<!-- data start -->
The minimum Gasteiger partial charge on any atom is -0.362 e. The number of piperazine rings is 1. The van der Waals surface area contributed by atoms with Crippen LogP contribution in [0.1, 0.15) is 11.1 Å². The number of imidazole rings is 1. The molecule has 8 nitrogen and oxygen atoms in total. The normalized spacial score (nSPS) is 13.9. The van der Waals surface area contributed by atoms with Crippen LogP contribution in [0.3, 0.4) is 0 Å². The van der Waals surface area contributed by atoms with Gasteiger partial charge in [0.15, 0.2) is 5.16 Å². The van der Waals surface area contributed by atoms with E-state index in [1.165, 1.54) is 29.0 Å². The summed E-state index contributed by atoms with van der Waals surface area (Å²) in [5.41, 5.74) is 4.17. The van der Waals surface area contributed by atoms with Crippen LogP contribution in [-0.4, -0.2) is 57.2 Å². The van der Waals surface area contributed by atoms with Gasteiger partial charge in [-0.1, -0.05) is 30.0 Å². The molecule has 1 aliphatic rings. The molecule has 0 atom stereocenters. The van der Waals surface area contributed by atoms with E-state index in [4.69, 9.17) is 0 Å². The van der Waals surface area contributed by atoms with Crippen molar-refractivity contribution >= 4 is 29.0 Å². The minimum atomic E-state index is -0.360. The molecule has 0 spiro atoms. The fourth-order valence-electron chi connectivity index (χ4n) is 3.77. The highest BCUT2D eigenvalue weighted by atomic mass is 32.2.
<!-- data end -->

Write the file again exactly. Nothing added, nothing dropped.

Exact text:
The minimum Gasteiger partial charge on any atom is -0.362 e. The number of piperazine rings is 1. The van der Waals surface area contributed by atoms with Crippen LogP contribution in [0.1, 0.15) is 11.1 Å². The number of imidazole rings is 1. The molecule has 8 nitrogen and oxygen atoms in total. The normalized spacial score (nSPS) is 13.9. The van der Waals surface area contributed by atoms with Crippen LogP contribution in [0.3, 0.4) is 0 Å². The van der Waals surface area contributed by atoms with Gasteiger partial charge in [0.15, 0.2) is 5.16 Å². The van der Waals surface area contributed by atoms with E-state index in [1.165, 1.54) is 29.0 Å². The summed E-state index contributed by atoms with van der Waals surface area (Å²) in [5.41, 5.74) is 4.17. The van der Waals surface area contributed by atoms with Crippen LogP contribution in [-0.4, -0.2) is 57.2 Å². The van der Waals surface area contributed by atoms with Gasteiger partial charge in [-0.1, -0.05) is 30.0 Å². The molecule has 1 aliphatic rings. The molecule has 0 atom stereocenters. The van der Waals surface area contributed by atoms with E-state index in [4.69, 9.17) is 0 Å². The van der Waals surface area contributed by atoms with Crippen molar-refractivity contribution >= 4 is 29.0 Å². The minimum atomic E-state index is -0.360. The molecule has 0 spiro atoms. The fourth-order valence-electron chi connectivity index (χ4n) is 3.77. The highest BCUT2D eigenvalue weighted by atomic mass is 32.2.